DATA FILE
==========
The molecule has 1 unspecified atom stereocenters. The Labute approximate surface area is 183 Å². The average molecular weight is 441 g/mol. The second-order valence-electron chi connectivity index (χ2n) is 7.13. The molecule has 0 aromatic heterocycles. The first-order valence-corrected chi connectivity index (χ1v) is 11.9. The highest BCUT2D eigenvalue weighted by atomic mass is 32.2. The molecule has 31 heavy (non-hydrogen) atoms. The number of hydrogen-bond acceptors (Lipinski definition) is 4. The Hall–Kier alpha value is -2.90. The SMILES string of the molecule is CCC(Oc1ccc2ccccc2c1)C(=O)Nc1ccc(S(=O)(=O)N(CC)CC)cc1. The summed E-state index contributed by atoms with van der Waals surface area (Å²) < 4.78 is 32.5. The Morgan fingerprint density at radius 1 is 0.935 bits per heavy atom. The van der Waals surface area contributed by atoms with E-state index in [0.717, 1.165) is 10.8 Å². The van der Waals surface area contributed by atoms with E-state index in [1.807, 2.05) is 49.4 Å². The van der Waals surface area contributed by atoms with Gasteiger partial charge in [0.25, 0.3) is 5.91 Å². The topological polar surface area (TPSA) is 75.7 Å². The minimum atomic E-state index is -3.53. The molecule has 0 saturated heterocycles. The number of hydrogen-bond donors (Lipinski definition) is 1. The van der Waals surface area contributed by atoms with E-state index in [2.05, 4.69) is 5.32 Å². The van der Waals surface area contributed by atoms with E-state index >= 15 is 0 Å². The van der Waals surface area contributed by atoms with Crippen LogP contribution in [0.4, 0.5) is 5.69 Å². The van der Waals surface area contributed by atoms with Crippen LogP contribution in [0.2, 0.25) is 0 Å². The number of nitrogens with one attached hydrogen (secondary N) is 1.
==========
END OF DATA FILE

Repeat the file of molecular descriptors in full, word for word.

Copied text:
The molecule has 1 unspecified atom stereocenters. The Labute approximate surface area is 183 Å². The average molecular weight is 441 g/mol. The second-order valence-electron chi connectivity index (χ2n) is 7.13. The molecule has 0 aromatic heterocycles. The first-order valence-corrected chi connectivity index (χ1v) is 11.9. The highest BCUT2D eigenvalue weighted by atomic mass is 32.2. The molecule has 31 heavy (non-hydrogen) atoms. The number of hydrogen-bond acceptors (Lipinski definition) is 4. The Hall–Kier alpha value is -2.90. The SMILES string of the molecule is CCC(Oc1ccc2ccccc2c1)C(=O)Nc1ccc(S(=O)(=O)N(CC)CC)cc1. The summed E-state index contributed by atoms with van der Waals surface area (Å²) < 4.78 is 32.5. The Morgan fingerprint density at radius 1 is 0.935 bits per heavy atom. The van der Waals surface area contributed by atoms with E-state index in [0.717, 1.165) is 10.8 Å². The van der Waals surface area contributed by atoms with E-state index in [1.807, 2.05) is 49.4 Å². The van der Waals surface area contributed by atoms with Gasteiger partial charge in [0.25, 0.3) is 5.91 Å². The topological polar surface area (TPSA) is 75.7 Å². The minimum atomic E-state index is -3.53. The molecule has 0 saturated heterocycles. The number of hydrogen-bond donors (Lipinski definition) is 1. The van der Waals surface area contributed by atoms with E-state index in [2.05, 4.69) is 5.32 Å². The van der Waals surface area contributed by atoms with E-state index >= 15 is 0 Å². The van der Waals surface area contributed by atoms with Crippen LogP contribution in [0.4, 0.5) is 5.69 Å². The van der Waals surface area contributed by atoms with Crippen LogP contribution in [0.2, 0.25) is 0 Å². The number of nitrogens with one attached hydrogen (secondary N) is 1.